YMMV / The Blues Brothers

  • Acceptable Political Targets: The Illinois Nazis in the first film, and the Freemen-esque extremists in the sequel.
    Elwood: Illinois Nazis.
    Jake: I fucking hate Illinois Nazis. [engages the clutch]
  • Adaptation Displacement: Mentioning The Blues Brothers is more likely to get some people to think of the film than the Saturday Night Live skits it's based on
  • Angst? What Angst?: The film ends with the entire band in prison. No one seems to mind.
  • Awesome Music: Much of the movie, but the best bit has to be "Everybody Needs Somebody".
    • ... or "Sweet Home Chicago".
    • "Minnie the Moocher"
      • Clearly the winner, hands down.
    • Three words: Gimme. Some. Lovin'.
      • RAWHIIIIIIIIIDE
    • "Jailhouse Rock". Easily a match for the original version by the King himself.
    • "The Old Landmark". No wonder everyone in church was dancing to James Brown.
    • Say what you will about the sequel, but there's no denying Aretha Franklin's cover of the song that made her famous is amazing.
      • And her performance of "Think" in the first movie is spectacular as well.
    • Shake a Tailfeather
    • For Blues Brothers 2000, anything by The Louisiana Gator Boys is hard to beat. They have Eric Clapton! And B.B. King. And Bo Diddley. And Dr. John. Steve Winwood. Billy Preston! Charlie Musselwhite. Koko Taylor. And numerous others.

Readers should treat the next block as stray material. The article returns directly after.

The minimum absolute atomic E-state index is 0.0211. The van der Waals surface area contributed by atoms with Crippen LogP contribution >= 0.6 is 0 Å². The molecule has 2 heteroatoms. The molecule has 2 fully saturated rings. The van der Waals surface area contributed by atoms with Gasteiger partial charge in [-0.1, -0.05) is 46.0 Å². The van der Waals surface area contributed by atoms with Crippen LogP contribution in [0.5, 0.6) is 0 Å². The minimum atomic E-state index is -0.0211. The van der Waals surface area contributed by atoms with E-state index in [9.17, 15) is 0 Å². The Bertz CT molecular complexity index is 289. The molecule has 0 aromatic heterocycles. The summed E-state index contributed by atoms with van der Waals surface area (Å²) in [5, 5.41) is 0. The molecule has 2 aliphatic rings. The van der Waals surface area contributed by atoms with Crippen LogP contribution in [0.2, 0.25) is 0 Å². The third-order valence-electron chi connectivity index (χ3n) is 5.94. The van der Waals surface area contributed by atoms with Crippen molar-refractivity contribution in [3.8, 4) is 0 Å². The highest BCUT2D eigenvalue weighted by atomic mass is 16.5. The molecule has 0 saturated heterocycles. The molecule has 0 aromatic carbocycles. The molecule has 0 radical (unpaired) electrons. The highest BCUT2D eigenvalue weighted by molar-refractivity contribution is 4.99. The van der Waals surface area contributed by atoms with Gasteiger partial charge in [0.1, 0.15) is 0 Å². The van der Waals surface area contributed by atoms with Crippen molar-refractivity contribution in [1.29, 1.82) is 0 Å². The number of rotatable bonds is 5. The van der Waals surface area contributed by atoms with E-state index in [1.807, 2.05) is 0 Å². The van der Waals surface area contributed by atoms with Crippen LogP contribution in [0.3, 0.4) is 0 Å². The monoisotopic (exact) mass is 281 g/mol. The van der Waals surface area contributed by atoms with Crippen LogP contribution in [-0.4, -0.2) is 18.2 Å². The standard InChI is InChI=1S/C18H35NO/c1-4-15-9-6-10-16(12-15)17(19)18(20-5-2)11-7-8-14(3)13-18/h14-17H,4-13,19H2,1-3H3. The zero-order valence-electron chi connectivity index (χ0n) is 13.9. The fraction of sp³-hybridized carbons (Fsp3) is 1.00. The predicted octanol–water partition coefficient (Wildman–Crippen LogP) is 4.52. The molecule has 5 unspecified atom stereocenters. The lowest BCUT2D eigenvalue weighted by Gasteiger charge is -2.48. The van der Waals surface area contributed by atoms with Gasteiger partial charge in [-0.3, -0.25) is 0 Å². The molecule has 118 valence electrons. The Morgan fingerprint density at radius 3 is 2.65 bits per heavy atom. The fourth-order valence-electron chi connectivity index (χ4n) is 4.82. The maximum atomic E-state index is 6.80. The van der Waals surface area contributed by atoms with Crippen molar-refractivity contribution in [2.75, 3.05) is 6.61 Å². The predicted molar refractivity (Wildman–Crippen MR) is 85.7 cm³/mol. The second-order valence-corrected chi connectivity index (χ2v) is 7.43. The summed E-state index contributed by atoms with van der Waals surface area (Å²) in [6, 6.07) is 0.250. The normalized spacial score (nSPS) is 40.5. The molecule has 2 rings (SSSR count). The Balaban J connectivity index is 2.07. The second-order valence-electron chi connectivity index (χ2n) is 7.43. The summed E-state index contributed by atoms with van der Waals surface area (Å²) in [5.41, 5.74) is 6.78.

• Also in Blues Brothers 2000, when the band is cornered at the state fair and perform a haunting rendition of "Ghost Riders In The Sky".
      • It's so awesome it summons undead cowboys on giant Hellish Horses chasing skeletal cattle across the sky! it's quite possibly the most awesome scene ever put on film!
      • 634-5789 with Wilson Pickett and Funky Nassau are also quite catchy.
    • It might be easier and quicker to say that in a Blues Brothers movie, if you hear music starting up, it's pretty much going to lead to one of these.
  • Chaotic Good: Jake and Elwood Blues manage to level a Chicago mall, a gas station, the front of Daley Plaza, and several police cars in their quest to save the orphanage they were raised in. They also offer to steal the money first before getting the Mission from God.
  • Cult Classic
  • Dead Horse Genre:
    • The brothers' booking agent Sline explains that rhythm and blues is past its prime and Disco is in vogue.
    • Cab Calloway's "Minnie the Moocher" was nearly a victim to this trope. When Calloway went in to record, he was under the impression that it was his recent disco version that Landis wanted, and was highly annoyed to find out they wanted him to sing it as he originally did. He presumably changed his mind when his performance of that song in the film made him a star again.
  • Ear Worm: A new one every 10 minutes, but what do you expect when Aretha Franklin, Ray Charles, James Brown, and Cab Calloway are cast members?